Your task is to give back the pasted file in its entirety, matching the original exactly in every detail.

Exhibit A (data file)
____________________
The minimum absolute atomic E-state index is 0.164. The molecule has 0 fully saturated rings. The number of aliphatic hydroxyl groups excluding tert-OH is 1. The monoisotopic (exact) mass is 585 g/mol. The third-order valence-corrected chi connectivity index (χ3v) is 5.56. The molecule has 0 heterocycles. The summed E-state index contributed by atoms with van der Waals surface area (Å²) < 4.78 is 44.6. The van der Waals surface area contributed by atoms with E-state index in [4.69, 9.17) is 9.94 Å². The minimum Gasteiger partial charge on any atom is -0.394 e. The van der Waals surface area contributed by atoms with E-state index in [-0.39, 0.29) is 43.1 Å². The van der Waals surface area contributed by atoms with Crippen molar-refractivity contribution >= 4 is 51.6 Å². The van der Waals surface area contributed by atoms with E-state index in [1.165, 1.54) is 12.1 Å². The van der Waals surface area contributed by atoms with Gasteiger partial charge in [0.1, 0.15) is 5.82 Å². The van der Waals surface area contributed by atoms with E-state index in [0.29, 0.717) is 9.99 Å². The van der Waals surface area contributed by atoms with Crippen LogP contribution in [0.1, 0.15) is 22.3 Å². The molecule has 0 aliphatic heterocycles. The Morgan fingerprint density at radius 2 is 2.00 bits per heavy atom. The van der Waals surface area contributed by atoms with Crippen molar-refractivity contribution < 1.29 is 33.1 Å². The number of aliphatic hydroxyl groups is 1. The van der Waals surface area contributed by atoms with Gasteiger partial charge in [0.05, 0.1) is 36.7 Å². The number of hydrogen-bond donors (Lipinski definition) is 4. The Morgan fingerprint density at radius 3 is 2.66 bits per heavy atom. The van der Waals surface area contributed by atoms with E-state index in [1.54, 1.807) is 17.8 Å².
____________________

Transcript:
The minimum absolute atomic E-state index is 0.164. The molecule has 0 fully saturated rings. The number of aliphatic hydroxyl groups excluding tert-OH is 1. The monoisotopic (exact) mass is 585 g/mol. The third-order valence-corrected chi connectivity index (χ3v) is 5.56. The molecule has 0 heterocycles. The summed E-state index contributed by atoms with van der Waals surface area (Å²) < 4.78 is 44.6. The van der Waals surface area contributed by atoms with E-state index in [4.69, 9.17) is 9.94 Å². The minimum Gasteiger partial charge on any atom is -0.394 e. The van der Waals surface area contributed by atoms with E-state index in [-0.39, 0.29) is 43.1 Å². The van der Waals surface area contributed by atoms with Crippen molar-refractivity contribution >= 4 is 51.6 Å². The van der Waals surface area contributed by atoms with E-state index in [1.165, 1.54) is 12.1 Å². The van der Waals surface area contributed by atoms with Gasteiger partial charge in [0.1, 0.15) is 5.82 Å². The van der Waals surface area contributed by atoms with E-state index in [0.29, 0.717) is 9.99 Å². The van der Waals surface area contributed by atoms with Crippen LogP contribution in [0.1, 0.15) is 22.3 Å². The molecule has 0 aliphatic heterocycles. The Morgan fingerprint density at radius 2 is 2.00 bits per heavy atom. The van der Waals surface area contributed by atoms with Crippen molar-refractivity contribution < 1.29 is 33.1 Å². The number of aliphatic hydroxyl groups is 1. The van der Waals surface area contributed by atoms with Gasteiger partial charge in [0.05, 0.1) is 36.7 Å². The number of hydrogen-bond donors (Lipinski definition) is 4. The Morgan fingerprint density at radius 3 is 2.66 bits per heavy atom. The van der Waals surface area contributed by atoms with E-state index in [1.54, 1.807) is 17.8 Å².